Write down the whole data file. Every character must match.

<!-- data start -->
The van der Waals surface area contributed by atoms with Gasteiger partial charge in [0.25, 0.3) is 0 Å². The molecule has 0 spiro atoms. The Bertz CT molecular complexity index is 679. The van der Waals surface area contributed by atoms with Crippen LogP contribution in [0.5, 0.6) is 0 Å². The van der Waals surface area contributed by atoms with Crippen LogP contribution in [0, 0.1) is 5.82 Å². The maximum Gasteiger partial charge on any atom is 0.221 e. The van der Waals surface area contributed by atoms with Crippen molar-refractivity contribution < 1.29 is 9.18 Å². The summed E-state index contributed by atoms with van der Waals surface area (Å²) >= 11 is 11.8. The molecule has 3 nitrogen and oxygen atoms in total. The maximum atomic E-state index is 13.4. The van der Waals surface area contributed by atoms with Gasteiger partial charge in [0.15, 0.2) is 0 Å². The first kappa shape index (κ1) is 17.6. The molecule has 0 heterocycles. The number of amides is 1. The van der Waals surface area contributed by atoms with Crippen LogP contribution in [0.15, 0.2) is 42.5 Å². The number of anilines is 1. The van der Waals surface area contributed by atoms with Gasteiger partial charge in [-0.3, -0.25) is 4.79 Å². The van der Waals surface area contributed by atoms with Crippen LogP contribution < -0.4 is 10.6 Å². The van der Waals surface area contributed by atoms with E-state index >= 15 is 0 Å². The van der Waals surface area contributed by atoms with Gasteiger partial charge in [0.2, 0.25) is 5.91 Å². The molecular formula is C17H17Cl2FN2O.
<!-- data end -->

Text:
The van der Waals surface area contributed by atoms with Gasteiger partial charge in [0.25, 0.3) is 0 Å². The molecule has 0 spiro atoms. The Bertz CT molecular complexity index is 679. The van der Waals surface area contributed by atoms with Crippen LogP contribution in [0.5, 0.6) is 0 Å². The van der Waals surface area contributed by atoms with Crippen LogP contribution in [0, 0.1) is 5.82 Å². The maximum Gasteiger partial charge on any atom is 0.221 e. The van der Waals surface area contributed by atoms with Crippen molar-refractivity contribution < 1.29 is 9.18 Å². The summed E-state index contributed by atoms with van der Waals surface area (Å²) >= 11 is 11.8. The molecule has 3 nitrogen and oxygen atoms in total. The maximum atomic E-state index is 13.4. The van der Waals surface area contributed by atoms with Gasteiger partial charge in [0.15, 0.2) is 0 Å². The first kappa shape index (κ1) is 17.6. The molecule has 0 heterocycles. The number of amides is 1. The van der Waals surface area contributed by atoms with Crippen LogP contribution in [0.15, 0.2) is 42.5 Å². The number of anilines is 1. The van der Waals surface area contributed by atoms with Gasteiger partial charge in [-0.3, -0.25) is 4.79 Å². The van der Waals surface area contributed by atoms with Crippen LogP contribution < -0.4 is 10.6 Å². The van der Waals surface area contributed by atoms with E-state index >= 15 is 0 Å². The van der Waals surface area contributed by atoms with Gasteiger partial charge in [0.2, 0.25) is 5.91 Å². The molecular formula is C17H17Cl2FN2O.